Staff and faculty vax questions, SGA elections open and Pfizer approved for ages 12-15
Plus this year's TEDx theme announced
Hey y’all, welcome back to another fun and fresh week, we’re your newsletter team - Claire, Aneesah, Grace, Kate, Francesca, Robin and Cam.
If you’re a part of DePaul student media be sure to join the DePaul’s Society of Professional Journalists for a mixer this Saturday at 6 p.m. on Zoom.
Faculty Council Votes to Urge Administration to Require Faculty & Staff Vaccinations for Fall
Though DePaul will require students to get vaccinated before the start of the Fall Quarter, university officials announced on April 21 that faculty and staff are not required to do so.
In a statement released by the university, DePaul President A. Gabriel Esteban, wrote the following:
“No decision has been made on whether DePaul will require employees to be vaccinated…I continue to encourage you—for your own health and to protect those around you—to be vaccinated at your first opportunity. Please remember that you may use paid time off to receive a COVID-19 vaccine or to recover from vaccine side effects.”
Though university officials have said they do not plan on requiring vaccinations for faculty and staff, the Faculty Council has voiced disagreement with this decision.
At a Faculty Council meeting on Wednesday, councilmembers voted to send a statement to the administration urging them to extend vaccination requirements to faculty and staff.
The statement, written by the DePaul Health Committee, acknowledged that any decision on a vaccine mandate would rest with the president and his advisors. Even so, the committee wrote of a need for a universal vaccine mandate for all those on campus in the fall.
“We strongly and unambiguously speak in favor of a vaccine mandate as it supports the well-being of the faculty, staff, students, and Chicagoans,” the statement read. “DePaul must require vaccines of all faculty, staff, and students for the Fall Quarter.”
Arguing in support of a vaccine mandate for all students, faculty and staff, the committee cited DePaul’s “moral obligation” to ensure the health and safety of both those on campus and in the broader Chicago community.
“Urban universities, like DePaul are not shielded from their neighborhoods and regions, nor are our neighborhoods shielded from us. With two campuses, campus housing, dependence on public transportation, the likelihood of unsupervised student gatherings, and an increase in cases among young adults, the DePaul community is particularly susceptible to outbreaks,” the statement explained. “As an urban university, we must show leadership and compassion by adopting the most powerful safeguard we have against this global threat.”
The vote to approve the statement was passed by the Faculty Council with 30 in favor, two opposed, and one abstained.
In an emailed statement, Kelly Kessler, the secretary of the Faculty Council, wrote plainly about the decision.
“I think the numbers speak for themselves.”
Jay Baglia, the chair of the DePaul Health Committee, co-wrote the approved statement. He believes a vaccine mandate is essential for the health and safety of everyone in the DePaul community.
In addition to his role on the Faculty Council, Baglia works as an associate professor in the College of Communication. From his experience as a faculty member, Baglia says he believes the majority of faculty and staff favor a vaccine mandate.
“I think faculty and staff, honestly, are overwhelmingly in favor of vaccines. You know, we want to be back on campus, we want to be in the hallway with our colleagues, we want to be in classrooms. We don't want to worry.”
In regard to the current campus vaccine mandate — which only requires students to be immunized — Baglia spoke of what he sees as a double standard.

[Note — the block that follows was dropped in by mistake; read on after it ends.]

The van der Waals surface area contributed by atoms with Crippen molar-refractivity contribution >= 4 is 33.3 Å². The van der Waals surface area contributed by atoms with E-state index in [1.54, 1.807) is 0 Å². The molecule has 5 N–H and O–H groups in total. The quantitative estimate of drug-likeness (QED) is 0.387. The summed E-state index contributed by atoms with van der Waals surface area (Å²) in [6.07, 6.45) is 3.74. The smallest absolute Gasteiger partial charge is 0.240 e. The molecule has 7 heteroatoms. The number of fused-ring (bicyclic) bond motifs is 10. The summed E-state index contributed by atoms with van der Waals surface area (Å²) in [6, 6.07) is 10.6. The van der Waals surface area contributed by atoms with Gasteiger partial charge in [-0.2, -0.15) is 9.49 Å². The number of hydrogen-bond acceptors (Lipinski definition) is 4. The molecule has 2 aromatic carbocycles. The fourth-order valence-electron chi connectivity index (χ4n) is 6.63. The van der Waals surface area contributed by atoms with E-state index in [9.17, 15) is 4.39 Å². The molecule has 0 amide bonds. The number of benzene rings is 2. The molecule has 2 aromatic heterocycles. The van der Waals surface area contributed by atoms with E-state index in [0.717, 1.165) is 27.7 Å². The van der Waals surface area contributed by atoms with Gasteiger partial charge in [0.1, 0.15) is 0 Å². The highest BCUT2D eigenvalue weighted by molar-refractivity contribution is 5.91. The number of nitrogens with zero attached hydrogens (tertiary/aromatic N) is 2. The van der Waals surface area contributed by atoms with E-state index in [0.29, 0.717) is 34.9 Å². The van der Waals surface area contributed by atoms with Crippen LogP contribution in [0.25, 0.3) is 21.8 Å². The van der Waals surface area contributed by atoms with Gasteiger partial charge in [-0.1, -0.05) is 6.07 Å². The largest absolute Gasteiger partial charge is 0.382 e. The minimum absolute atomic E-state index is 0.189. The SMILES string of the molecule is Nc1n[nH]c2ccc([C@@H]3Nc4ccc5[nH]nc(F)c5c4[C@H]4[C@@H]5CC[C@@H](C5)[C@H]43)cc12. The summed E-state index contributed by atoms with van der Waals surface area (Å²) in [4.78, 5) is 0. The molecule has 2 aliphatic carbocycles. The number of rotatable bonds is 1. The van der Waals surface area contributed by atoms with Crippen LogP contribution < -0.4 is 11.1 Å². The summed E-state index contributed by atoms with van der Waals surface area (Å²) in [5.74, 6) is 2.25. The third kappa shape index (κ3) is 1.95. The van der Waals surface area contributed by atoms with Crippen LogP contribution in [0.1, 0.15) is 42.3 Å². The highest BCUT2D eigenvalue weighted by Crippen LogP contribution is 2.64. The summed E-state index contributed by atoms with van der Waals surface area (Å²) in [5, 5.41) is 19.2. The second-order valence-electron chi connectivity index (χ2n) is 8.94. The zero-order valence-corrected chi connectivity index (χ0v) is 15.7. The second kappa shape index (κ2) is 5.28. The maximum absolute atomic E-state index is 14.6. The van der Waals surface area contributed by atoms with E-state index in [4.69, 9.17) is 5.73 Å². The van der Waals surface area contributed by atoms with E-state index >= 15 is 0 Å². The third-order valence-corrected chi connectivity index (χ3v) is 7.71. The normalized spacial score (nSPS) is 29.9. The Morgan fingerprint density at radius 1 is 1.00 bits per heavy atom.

“I can't imagine working at a university where you're going to mandate students [to get vaccinated] but not faculty and staff,” said Baglia. “I think that's placing all the responsibility on students, and none of the responsibility on staff or faculty, and that's not right.”
The statement will now go to Interim Provost Salma Ghanem for consideration. The provost can respond to the motion with one of the following: “approve,” “acknowledge,” “take under advisement,” “revise and resubmit,” or “not approve.”
If she so chooses, Ghanem can unilaterally approve the motion on behalf of the university president.
As of this morning, community groups can host COVID-19 vaccine clinics. Groups can apply online to host clinics and receive vaccines, supplies and healthcare providers to administer the vaccine. Block Club’s Kelly Bauer reports.
Developers in Back of the Yards are competing for funding for projects which will be built on the area at 47th and Ashland. The winning pitch will be funded through INVEST South/West, the $750 million fund which was established last year to fund 12 commercial corridors in 10 South and West Side communities. Mauricio Peña of Block Club has all the details.
Pedestrians who favor the Lake Shore path in the Loop are in for a treat. Today the long-awaited Navy Pier Flyover opens for public use. The Flyover project is the final section of the $64 million that has been put towards the 18-mile lakefront path which reaches from South 71st Street to West Hollywood Avenue. The Sun-Times staff has the story.
In the age of COVID-19, visiting incarcerated loved ones has become a highly difficult feat, so local advocacy groups teamed up to help children send photos to their mothers on the inside. “The power of a photo is in its portal effect: its ability to transport people to a different place and time,” writes City Bureau’s Sarah Conway for Injustice Watch.
As the end of the academic year approaches, the library has a few updates.
First, email notifications for overdue items will be returning, but overdue fines will not be charged due to the ongoing pandemic. However, replacement fees are still in effect. Next, all library materials borrowed through the end of spring quarter will be due June 30. Finally, I-Share materials checked out prior to January 5, 2021, are no longer renewable.
TEDxDePaulUniversity will be hosting a free online event on May 21 at 11:30 a.m. featuring six DePaul community members tackling this year’s theme – “The Unexpected.” Registration for the event can be found here.